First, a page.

DARKNESS: Invisible to the BLIND and BLINDING to all who see.

Over the last several months I have tried to make an extra effort at paying attention to the details. This was a discipline pounded in me during my stint in the service. However I must admit that over the years I have grown complacent.  The first observation I have made and admitably one that I have missed is this:

Whenever we load our growing family into the vehicle and head out onto the highways and Byways, I have noticed that Justin sits quietly and stares out the window. He does this until we arrive at our destination. I asked him once what he was thinking about…”nothing” was his reply. This then has left me to discern his thoughts myself.  What could he possibly be thinking as we travel down these old dirt roads? When he sees the deer in the fields across the road…is he thinking about the one that got away, or is he just simply enjoying the beauty of God’s creation?  His eyes seem so full of wonder, which makes me wonder…is he thinking about all the vast areas of wilderness that he has yet to explore in his many adventures?  Is he thinking about his future, or what kind of father he will be? Is he thinking about his future children with a love that already exists within his heart? The truth is I just don’t know, and he is unwilling to say. One thing is for sure, his eyes are lit with possibility, and his heart is ready for opportunity. He has had the privilege of being shielded from much of the darkness that exists in this world. In fact he is blind to it, I really don’t think he sees the dangers that exist in the wilderness he longs for, the potential perils of fatherhood, or the fantastic failures of Husbandry. His eyes are full of light, of purity, and promise. How can a man keep his way pure? That he might store up the word of God in his heart.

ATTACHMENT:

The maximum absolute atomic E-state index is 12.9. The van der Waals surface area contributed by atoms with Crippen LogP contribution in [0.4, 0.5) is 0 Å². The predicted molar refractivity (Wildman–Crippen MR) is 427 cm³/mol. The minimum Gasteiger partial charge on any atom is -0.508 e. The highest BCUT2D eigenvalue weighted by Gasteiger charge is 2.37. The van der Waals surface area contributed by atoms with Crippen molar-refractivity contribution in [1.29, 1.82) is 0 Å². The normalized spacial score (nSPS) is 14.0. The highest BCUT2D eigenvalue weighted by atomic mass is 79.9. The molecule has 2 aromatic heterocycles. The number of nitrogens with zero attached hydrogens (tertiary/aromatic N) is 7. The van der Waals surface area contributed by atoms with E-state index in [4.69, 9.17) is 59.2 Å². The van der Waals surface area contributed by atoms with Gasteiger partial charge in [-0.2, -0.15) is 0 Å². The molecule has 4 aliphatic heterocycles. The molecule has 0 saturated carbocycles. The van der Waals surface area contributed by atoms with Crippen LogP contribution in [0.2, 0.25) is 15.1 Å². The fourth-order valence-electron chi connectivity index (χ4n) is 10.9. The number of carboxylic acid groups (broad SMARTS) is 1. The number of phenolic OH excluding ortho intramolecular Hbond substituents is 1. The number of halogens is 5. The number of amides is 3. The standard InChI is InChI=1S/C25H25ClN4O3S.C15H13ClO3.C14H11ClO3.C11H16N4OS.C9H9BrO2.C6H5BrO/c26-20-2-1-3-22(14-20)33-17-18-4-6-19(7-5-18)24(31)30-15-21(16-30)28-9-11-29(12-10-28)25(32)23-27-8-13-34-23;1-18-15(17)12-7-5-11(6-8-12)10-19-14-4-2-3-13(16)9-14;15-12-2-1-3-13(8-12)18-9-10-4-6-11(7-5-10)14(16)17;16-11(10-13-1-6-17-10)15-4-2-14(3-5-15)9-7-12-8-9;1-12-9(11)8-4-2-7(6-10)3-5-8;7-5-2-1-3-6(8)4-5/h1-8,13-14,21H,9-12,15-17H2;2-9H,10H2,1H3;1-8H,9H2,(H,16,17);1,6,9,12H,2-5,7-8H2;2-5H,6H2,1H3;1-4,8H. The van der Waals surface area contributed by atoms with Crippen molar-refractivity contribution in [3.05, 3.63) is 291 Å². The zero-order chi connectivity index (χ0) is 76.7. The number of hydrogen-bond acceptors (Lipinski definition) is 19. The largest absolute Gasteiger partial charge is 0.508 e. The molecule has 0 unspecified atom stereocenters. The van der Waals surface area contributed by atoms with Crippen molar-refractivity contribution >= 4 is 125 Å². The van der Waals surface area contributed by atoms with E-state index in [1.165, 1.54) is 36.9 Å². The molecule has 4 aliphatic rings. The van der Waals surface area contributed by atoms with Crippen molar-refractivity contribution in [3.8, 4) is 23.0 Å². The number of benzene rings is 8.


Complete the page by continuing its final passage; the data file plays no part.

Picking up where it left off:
This is all in contrast to my other son Ty. For those that don’t know Ty was an orphan for much of his life. Having a family has not been the easiest transition for any of us. Every now and then Ty will say something that rocks me to my core and reminds me why adoption is worth it. Last week My amazing wife gave birth to our fourth biological child, a little boy named Jonathan David. We came home on Wednesday and of course we had the usual visitors (friends and family).  Ty immediately went on to continue his normal routine, playing with Legos and assisting Ironman in saving the World. It was during one of Lego sessions that he turned on the overhead light, which immediately blinded the ne baby. I instructed Ty to turn the light off because the babies eyes were still sensitive too sensitive to absorb it all. Why? he asked. “The baby has been living in darkness for nine months Ty, his eyes need some time to adjust”. To this Ty responded “Daddy I lived in darkness for 10 years and my eyes are fine”.  My mouth was stopped, and I chose then to plead the fifth. I will never know the pain that he speaks of (neither will Justin), and Ty will never unsee the darkness he lived in for the bulk of his life. While they are separated by only two years their world’s couldn’t be further apart. I love them both dearly, and my prayer is that someday they will each catch a glimpse of the other’s world and learn to appreciate the fact that a brother is born for adversity.

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